The Institute of Biomedical Electronics addresses the interfacing of electronics with the biological and human world, ultimately aiming for improved strategies in healthcare.
We focus on the development and application of in-vitro, in-vivo, and in-silico systems for biomedical research and applications, on new wearable hardware concepts, on biosystem modelling, and signal processing.
The focus of our research is the development and application of in-vitro multielectrode-based biomedical systems to understand and modulate neuronal circuits and electrogenic cell assemblies at cellular resolution. We modulate these systems by electrical and/or optogenetic photostimulation thereby aiming towards improved health restoration. The basic assumption of our research is the description of complex biological systems by bioelectronic equivalent circuits. We started developing novel electrical measurement methods to be applied in biomedicine.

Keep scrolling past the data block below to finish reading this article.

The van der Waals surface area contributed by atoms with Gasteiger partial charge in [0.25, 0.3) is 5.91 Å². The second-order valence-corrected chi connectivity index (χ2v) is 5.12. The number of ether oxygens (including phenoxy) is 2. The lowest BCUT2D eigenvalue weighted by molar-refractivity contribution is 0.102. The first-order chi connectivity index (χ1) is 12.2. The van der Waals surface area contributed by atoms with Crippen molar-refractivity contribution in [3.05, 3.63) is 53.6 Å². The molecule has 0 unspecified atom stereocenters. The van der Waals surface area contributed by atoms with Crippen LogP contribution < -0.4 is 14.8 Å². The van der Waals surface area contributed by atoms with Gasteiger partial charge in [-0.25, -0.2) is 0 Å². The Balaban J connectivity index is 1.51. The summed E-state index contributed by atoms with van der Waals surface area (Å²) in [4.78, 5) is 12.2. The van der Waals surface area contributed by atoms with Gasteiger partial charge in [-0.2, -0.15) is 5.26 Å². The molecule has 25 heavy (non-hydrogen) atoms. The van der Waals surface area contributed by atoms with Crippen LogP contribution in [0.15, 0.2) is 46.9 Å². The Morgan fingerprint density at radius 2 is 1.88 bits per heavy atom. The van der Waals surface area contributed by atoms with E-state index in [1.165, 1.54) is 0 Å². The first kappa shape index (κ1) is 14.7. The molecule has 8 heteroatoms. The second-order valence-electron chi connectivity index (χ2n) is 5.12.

A special emphasis, based on the expertise of the last fifteen years, constitutes the retina, which serves as an ideal accessible ex vivo tissue to investigate many topics in neuroprosthetics.
Research areas include diagnostic and therapeutic approaches and their individualized closed-loop combination. Electric, acoustic, optic, and magnetoelastic sensors are developed for biomedical applications, e.g., for sleep, anaesthesia, and fitness monitoring as well as for heart rate variability monitoring.
Electrical Impedance Tomography - enhanced by computer tomography - is developed for an individual setting of lung ventilators. Modelling of physiological signals and systems is performed for the voluntary breath holding (and apnea diving) to asses cardiopulmonary fitness in patients.
Percutaneous electric auricular vagus nerve stimulation is developed to realise personalized Point-of-Care therapy in chronic pain and peripheral arterial disease, and in triggering healing of diabetic chronic wounds.
Extensive expertise is available in adaptive, multiparametric, clinically-relevant processing of hybrid biomedical signals in time, spectral, and space domains, and in wearable hardware/software/firmware concepts for diagnostic/therapeutic/theranostic biomedical devices.